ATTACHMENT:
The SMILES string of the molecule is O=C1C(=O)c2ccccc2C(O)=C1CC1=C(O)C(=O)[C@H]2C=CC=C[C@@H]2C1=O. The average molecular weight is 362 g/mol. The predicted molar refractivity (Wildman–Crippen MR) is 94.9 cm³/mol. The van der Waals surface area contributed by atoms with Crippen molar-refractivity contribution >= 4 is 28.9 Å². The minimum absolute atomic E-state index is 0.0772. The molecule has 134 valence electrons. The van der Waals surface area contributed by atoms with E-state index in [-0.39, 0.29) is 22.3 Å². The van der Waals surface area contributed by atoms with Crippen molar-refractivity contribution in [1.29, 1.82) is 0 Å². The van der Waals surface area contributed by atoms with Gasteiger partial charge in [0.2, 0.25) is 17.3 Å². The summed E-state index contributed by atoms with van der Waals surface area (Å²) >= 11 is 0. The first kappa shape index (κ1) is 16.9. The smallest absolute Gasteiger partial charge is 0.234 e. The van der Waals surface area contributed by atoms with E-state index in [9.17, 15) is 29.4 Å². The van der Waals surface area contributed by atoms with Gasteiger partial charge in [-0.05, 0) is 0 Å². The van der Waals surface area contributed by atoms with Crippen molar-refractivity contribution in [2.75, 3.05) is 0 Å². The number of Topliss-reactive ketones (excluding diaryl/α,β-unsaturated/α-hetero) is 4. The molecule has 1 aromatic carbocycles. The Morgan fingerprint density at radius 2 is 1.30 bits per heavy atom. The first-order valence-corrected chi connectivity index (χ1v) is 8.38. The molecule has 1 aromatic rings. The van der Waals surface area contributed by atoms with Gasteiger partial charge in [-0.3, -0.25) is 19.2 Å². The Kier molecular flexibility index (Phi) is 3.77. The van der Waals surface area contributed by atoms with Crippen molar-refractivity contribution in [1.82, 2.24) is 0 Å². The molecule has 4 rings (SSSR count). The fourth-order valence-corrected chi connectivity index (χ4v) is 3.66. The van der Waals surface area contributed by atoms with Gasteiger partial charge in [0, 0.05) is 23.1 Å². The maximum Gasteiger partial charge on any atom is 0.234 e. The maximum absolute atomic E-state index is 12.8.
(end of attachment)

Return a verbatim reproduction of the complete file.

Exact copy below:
The SMILES string of the molecule is O=C1C(=O)c2ccccc2C(O)=C1CC1=C(O)C(=O)[C@H]2C=CC=C[C@@H]2C1=O. The average molecular weight is 362 g/mol. The predicted molar refractivity (Wildman–Crippen MR) is 94.9 cm³/mol. The van der Waals surface area contributed by atoms with Crippen molar-refractivity contribution >= 4 is 28.9 Å². The minimum absolute atomic E-state index is 0.0772. The molecule has 134 valence electrons. The van der Waals surface area contributed by atoms with E-state index in [-0.39, 0.29) is 22.3 Å². The van der Waals surface area contributed by atoms with Crippen molar-refractivity contribution in [1.29, 1.82) is 0 Å². The van der Waals surface area contributed by atoms with Gasteiger partial charge in [0.2, 0.25) is 17.3 Å². The summed E-state index contributed by atoms with van der Waals surface area (Å²) >= 11 is 0. The first kappa shape index (κ1) is 16.9. The smallest absolute Gasteiger partial charge is 0.234 e. The van der Waals surface area contributed by atoms with E-state index in [9.17, 15) is 29.4 Å². The van der Waals surface area contributed by atoms with Gasteiger partial charge in [-0.05, 0) is 0 Å². The van der Waals surface area contributed by atoms with Crippen molar-refractivity contribution in [2.75, 3.05) is 0 Å². The number of Topliss-reactive ketones (excluding diaryl/α,β-unsaturated/α-hetero) is 4. The molecule has 1 aromatic carbocycles. The Morgan fingerprint density at radius 2 is 1.30 bits per heavy atom. The first-order valence-corrected chi connectivity index (χ1v) is 8.38. The molecule has 1 aromatic rings. The van der Waals surface area contributed by atoms with Gasteiger partial charge in [-0.3, -0.25) is 19.2 Å². The Kier molecular flexibility index (Phi) is 3.77. The van der Waals surface area contributed by atoms with Crippen molar-refractivity contribution in [1.82, 2.24) is 0 Å². The molecule has 4 rings (SSSR count). The fourth-order valence-corrected chi connectivity index (χ4v) is 3.66. The van der Waals surface area contributed by atoms with Gasteiger partial charge in [0, 0.05) is 23.1 Å². The maximum Gasteiger partial charge on any atom is 0.234 e. The maximum absolute atomic E-state index is 12.8.